I've just been to a lecture on what is effectively my last module of my degree course, about the American Civil War. I think it is unique amongst the seventeen modules that I've taken in the last couple of years, in that I knew absolutely nothing
about the subject in advance. I must admit, it was a bit of lesser-of-three-evils choice that I didn't think would interest me very much, but it's beginning to capture my attention. The one piece of relatively trivial information I took from today's lecture was that the last survivor of the conflict died in 1959. This shocked me because the little information I had in the back of my head about the war was that it took place in the nineteenth century and was as far removed from the modern world as, for example, the Napoleonic Wars*.
When Harry Patch
died I remember someone on my friends list saying it was a poignant marker of the passing of time, the way the First World War slipped out of living memory. When I was K's age many veterans were still alive, and all my grandparents remembered the war. It still felt like something within a lifetime's reach rather than "history", which it has now become. I'm quite struck by the fact that when the last American Civil War veteran died, my dad was only five years younger than I was last summer, so it would be reasonable to suppose it had a similar impact on his generation as the effect of Harry Patch's death on mine. I suppose for K's generation it'll be the Second World War, or Vietnam. Both felt almost tangible when I was growing up - both my parents talked about their World War II experiences and Vietnam was still going on when I was born. It's odd to think of them sliding into the abstract. It seems so disrespectful just to let such important things go, and if I were ever called upon to justify studying history I think this would be one of my main arguments.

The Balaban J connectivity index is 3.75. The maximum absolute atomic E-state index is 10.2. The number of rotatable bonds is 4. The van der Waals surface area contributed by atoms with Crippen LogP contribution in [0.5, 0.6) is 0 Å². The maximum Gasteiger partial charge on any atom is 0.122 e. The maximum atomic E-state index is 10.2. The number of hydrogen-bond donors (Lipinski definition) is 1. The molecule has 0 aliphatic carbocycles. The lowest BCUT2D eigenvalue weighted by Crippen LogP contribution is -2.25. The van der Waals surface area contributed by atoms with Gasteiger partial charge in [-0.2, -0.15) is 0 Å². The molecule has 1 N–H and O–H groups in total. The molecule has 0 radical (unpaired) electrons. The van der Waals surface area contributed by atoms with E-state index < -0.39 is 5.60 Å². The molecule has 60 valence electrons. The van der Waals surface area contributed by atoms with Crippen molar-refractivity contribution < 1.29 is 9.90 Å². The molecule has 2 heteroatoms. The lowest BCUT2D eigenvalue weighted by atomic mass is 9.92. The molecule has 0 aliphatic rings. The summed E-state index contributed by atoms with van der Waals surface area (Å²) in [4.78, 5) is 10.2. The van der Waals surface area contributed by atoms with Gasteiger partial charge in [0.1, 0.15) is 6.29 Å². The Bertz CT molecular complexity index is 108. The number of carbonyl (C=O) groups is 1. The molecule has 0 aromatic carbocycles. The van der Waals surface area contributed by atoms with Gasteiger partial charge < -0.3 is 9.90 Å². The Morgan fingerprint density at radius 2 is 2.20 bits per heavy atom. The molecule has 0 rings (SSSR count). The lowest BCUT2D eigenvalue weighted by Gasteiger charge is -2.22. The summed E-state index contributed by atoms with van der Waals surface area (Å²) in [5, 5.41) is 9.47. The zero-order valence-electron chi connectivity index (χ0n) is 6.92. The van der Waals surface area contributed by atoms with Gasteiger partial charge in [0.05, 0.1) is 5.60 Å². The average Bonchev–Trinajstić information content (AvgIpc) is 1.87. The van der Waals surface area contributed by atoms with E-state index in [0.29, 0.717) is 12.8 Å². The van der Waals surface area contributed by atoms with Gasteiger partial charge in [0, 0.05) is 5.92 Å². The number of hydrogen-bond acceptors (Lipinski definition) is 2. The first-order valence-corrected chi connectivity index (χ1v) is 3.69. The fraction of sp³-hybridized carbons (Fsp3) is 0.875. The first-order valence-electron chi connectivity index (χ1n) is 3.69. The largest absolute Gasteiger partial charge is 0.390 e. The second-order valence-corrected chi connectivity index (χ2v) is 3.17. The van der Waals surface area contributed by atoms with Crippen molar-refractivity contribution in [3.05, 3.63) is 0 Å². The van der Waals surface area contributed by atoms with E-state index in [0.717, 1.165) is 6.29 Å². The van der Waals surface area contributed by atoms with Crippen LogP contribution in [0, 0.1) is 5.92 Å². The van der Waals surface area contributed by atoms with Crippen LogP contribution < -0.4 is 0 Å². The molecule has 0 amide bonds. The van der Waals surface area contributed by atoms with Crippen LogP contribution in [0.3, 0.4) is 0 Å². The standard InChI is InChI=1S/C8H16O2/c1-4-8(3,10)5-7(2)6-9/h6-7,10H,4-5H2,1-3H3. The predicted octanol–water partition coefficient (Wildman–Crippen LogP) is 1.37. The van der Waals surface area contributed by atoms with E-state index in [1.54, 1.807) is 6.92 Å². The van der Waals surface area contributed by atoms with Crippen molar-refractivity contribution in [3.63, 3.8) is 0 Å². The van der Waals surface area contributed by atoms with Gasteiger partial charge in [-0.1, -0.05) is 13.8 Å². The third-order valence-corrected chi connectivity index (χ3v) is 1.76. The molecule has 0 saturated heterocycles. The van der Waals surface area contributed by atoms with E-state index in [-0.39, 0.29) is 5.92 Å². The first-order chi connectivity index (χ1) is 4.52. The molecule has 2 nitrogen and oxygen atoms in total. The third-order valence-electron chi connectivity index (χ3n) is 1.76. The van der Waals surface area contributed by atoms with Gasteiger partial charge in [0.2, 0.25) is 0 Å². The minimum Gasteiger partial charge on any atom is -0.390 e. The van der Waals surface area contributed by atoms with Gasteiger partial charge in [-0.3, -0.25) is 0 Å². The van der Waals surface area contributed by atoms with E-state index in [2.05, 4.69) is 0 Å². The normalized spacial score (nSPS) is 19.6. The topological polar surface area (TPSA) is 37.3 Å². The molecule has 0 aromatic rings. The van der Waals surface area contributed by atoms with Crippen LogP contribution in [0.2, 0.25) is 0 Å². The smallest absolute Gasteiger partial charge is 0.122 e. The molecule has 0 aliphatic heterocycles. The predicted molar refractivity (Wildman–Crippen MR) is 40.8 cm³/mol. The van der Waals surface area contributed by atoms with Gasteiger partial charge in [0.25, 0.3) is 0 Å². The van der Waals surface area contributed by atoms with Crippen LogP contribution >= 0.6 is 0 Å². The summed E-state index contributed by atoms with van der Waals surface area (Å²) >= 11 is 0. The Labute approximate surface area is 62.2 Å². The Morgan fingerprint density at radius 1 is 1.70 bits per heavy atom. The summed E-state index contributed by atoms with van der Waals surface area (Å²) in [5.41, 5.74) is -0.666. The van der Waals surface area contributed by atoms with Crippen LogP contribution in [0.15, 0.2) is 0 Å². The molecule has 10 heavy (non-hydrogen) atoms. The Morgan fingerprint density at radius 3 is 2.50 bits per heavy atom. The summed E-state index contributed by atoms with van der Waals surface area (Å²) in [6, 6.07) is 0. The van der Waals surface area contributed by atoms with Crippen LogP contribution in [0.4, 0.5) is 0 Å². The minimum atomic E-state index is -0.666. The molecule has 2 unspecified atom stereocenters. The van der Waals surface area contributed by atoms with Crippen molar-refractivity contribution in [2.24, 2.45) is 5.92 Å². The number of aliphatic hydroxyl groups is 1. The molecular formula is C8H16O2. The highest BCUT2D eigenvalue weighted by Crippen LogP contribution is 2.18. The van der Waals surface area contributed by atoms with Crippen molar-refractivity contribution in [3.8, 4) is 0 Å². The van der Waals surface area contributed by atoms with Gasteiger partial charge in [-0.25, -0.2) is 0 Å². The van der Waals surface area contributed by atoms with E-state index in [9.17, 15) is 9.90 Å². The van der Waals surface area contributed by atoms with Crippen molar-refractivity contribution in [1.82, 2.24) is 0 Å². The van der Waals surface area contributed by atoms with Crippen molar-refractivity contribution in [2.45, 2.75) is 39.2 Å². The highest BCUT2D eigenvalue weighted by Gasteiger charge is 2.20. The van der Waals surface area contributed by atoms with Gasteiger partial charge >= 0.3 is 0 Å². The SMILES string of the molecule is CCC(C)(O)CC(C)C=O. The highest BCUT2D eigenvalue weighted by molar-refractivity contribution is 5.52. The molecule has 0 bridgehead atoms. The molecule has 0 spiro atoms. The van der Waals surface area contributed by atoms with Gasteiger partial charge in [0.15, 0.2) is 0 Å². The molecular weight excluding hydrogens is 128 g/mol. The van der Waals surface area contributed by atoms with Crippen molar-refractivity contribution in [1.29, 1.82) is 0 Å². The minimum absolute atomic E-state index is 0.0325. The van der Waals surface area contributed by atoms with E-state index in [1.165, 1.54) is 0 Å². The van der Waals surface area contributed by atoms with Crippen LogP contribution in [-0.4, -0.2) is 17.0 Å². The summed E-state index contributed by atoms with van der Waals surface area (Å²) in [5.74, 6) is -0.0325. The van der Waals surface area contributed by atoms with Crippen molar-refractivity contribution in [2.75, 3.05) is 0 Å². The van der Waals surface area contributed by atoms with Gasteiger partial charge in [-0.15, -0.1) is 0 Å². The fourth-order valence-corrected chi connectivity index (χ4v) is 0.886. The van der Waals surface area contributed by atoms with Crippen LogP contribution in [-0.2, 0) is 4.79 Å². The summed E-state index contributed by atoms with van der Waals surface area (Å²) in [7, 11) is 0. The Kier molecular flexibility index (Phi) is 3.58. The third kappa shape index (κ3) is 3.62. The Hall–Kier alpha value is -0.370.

On an unrelated note, I've just watched Caught In The Web
with K. Children's Internet safety is all over the news today and it does worry me. I stopped K from using Moshi Monsters
the other week when I found out people she didn't know could send her messages. She still uses Club Penguin
, which has a system I rather like where other members can only send standard, pre-written "postcards" to people outside of their buddy list. It's hard to strike a balance between protecting her safety and frightening her. The programme we just watched frightened her a little and she said this evening that she didn't want to use the Internet at all any more. I can appreciate how she feels. I remember watching this
when I was about the same age and it frightened the crap out of me. As I mentioned on Facebook, Internet Paedos are the new Stranger Danger.
I guess it all boils down to the same thing. The reason the 80s video frightened me was that I didn't entirely get it. At seven, I had no idea why
dodgy looking men might want to lure me or any other kids into their cars, I just convinced myself there was one on every corner. Similarly, K hasn't got a clue why adults might want to pretend to be children in order to talk to her, but now she is afraid that everyone on the Internet is dodgy. I need to find a way of explaining to her why she needs to be cautious without worrying her unnecessarily and without going into age-inappropriate detail about The P Word. I'm not sure Caught in the Web
got it quite right, but I'm confident it will be something that gets picked up by her school.
Anyway, I think that's quite enough nostalgic rambling from me, and three posts in two days must be some kind of record for me. What were your favourite terror-inducing public information films, viewers?*Actually around fifty years apart.